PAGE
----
School Nurses Positioned to Help Solve School Shooting Epidemic

School Nurses Positioned to Help Solve School Shooting Epidemic

December 2, 20192 min read

Since 2018 school nurses have responded to 38 school shootings, and they find themselves on the front line of gun violence, whether the act is by an active shooter in a school, a mass shooting in the community or anywhere in the country.

"The epidemic of gun violence is a public health crisis affecting the whole country, but school nurses are ideally positioned to work alongside others who are committed to public health approaches to solve the issue of mass shootings," says Sunny G. Hallowell, PhD, assistant professor at Villanova University's M. Louise Fitzpatrick College of Nursing.

Every school day, 95,000 school nurses enter U.S. schools prepared and ready to serve more than 55 million children for six and a half hours, 180 days a year. Families, school districts and communities entrust their children to school environments with the expectation that they will be kept safe from harm. School nurses are first responders whose skills are crucial to ensuring the health and safety of students, staff and faculty within schools and the surrounding community.

Hallowell is coauthor of "School Nurses Share their Voices, Trauma and Solutions by Sounding the Alarm on Gun Violence," published recently in the medical journal Current Trauma Reports.  She and her coauthors shed light on the impact of gun violence within schools from the perspective of school nurses, whose expertise is critical to the design and implementation of programs that keep students safe.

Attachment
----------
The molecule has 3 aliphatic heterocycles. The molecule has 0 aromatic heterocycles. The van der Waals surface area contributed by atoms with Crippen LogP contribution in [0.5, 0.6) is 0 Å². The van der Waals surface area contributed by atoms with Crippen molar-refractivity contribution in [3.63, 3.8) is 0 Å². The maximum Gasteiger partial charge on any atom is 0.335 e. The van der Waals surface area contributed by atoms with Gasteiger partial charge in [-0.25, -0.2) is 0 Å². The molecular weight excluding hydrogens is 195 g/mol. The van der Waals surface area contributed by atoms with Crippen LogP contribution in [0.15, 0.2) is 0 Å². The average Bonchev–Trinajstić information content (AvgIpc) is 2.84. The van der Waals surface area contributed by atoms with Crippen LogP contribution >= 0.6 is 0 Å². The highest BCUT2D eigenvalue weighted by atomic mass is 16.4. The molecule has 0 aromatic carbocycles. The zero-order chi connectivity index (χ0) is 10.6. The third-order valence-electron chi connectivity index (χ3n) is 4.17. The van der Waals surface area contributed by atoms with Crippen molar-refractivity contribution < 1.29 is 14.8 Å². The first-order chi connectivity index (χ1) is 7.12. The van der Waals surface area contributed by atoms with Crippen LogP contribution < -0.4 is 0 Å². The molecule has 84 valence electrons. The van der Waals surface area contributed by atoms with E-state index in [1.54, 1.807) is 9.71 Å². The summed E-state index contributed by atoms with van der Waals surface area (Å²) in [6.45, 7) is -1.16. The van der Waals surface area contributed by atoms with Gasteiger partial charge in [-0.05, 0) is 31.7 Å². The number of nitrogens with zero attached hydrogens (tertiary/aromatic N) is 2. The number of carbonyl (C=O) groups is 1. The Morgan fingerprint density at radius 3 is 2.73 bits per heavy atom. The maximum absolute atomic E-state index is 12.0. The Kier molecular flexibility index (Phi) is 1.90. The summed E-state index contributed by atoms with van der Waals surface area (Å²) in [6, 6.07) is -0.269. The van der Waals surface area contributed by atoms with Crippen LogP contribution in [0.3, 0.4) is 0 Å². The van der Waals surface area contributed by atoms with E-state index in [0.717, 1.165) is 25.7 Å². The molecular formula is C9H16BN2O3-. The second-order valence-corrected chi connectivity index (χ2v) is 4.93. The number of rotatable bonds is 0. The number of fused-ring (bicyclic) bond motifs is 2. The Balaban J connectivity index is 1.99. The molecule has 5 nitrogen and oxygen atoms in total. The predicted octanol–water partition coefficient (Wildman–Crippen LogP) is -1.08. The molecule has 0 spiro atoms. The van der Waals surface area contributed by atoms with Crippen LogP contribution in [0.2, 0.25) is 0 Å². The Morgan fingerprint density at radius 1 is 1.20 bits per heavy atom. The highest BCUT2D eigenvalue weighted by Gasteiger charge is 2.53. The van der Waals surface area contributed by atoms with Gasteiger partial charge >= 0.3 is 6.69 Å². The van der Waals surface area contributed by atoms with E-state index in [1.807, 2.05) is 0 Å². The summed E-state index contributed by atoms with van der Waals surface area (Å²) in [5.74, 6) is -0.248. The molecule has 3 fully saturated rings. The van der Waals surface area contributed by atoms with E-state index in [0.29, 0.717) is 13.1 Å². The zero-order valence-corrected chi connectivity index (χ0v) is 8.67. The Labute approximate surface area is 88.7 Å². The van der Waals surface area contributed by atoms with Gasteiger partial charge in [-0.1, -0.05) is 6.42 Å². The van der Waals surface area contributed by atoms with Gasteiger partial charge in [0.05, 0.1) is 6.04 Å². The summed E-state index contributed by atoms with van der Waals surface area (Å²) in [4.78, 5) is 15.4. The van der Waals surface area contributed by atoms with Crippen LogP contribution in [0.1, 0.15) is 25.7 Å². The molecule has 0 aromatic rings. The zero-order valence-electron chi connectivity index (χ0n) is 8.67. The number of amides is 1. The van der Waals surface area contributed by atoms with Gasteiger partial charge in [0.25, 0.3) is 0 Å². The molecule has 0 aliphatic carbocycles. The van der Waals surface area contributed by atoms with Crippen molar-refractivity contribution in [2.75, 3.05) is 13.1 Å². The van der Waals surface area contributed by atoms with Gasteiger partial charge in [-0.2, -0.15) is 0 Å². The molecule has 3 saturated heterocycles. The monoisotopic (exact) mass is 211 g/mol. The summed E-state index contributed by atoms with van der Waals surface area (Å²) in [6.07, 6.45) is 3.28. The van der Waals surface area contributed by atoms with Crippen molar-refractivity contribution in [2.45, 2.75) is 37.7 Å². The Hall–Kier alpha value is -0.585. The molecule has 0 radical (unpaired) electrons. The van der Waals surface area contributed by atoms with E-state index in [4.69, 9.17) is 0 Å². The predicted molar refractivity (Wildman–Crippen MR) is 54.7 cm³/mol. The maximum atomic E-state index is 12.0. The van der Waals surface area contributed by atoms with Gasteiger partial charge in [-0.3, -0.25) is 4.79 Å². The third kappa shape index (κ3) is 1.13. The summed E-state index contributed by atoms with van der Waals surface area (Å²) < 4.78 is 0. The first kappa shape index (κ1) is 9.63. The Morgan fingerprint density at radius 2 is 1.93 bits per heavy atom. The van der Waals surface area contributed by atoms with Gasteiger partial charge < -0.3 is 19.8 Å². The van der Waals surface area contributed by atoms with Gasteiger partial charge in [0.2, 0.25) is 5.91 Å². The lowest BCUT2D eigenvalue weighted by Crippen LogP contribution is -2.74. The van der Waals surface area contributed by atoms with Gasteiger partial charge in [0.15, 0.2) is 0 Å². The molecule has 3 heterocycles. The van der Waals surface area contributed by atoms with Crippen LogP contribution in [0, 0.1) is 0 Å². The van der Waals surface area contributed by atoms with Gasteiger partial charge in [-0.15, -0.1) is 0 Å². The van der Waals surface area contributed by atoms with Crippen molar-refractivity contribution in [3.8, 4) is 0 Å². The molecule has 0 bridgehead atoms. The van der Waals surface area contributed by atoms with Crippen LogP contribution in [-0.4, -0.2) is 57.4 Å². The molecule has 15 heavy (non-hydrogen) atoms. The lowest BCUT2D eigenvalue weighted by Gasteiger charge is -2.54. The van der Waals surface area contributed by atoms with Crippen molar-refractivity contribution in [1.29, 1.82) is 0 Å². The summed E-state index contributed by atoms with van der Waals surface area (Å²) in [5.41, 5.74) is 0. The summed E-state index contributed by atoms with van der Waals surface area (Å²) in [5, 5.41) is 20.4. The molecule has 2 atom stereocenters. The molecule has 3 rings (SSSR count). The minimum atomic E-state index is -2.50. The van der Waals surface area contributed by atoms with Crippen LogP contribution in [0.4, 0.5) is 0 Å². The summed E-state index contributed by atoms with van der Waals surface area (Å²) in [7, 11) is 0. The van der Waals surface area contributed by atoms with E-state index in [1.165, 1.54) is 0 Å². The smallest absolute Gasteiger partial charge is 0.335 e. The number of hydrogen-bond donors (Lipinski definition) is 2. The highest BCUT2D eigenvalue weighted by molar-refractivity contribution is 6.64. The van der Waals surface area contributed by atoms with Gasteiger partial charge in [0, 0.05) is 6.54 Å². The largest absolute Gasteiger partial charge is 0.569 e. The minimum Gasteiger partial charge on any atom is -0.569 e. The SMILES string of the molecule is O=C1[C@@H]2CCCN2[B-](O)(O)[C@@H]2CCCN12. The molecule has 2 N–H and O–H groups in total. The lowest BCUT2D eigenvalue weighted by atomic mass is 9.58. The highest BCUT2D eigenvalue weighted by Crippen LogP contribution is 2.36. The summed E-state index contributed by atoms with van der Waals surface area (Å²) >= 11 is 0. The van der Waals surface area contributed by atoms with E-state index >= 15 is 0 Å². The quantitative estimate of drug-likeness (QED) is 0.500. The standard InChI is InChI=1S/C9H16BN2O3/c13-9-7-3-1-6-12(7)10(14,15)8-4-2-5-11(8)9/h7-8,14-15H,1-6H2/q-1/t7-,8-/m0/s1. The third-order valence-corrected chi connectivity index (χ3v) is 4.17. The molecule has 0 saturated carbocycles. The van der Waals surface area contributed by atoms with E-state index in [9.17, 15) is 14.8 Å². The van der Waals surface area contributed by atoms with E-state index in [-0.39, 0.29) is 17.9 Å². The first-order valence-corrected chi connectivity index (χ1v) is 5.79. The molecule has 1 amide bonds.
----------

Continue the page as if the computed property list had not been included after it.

"Nurses are trained both in the emergency trauma care and clinical responses necessary for addressing traumatic gun violence, as well as the mental health outcomes resulting from tragedy," says Hallowell. "There is a critical need for research that guides the selection of evidence-based safety programs that consider the developmental and the mental health needs of school communities."

Standard response protocols such as school safety drills, fire drills and tornado, hurricane and earthquake drills have been implemented as early as the First World War. The memory of air raid drills and the lingering effect of the experiences have been well documented. As Hallowell's journal article shows, fear has long dictated how schools invest their resources in response to gun violence.

Connect with:
  • Sunny G. Hallowell, PhD
    Sunny G. Hallowell, PhD Associate Professor | M. Louise Fitzpatrick College of Nursing

    Sunny G. Hallowell, PhD, APRN, PPCNP-BC is an expert in human milk and lactation, neonatal care, and children’s health policy.

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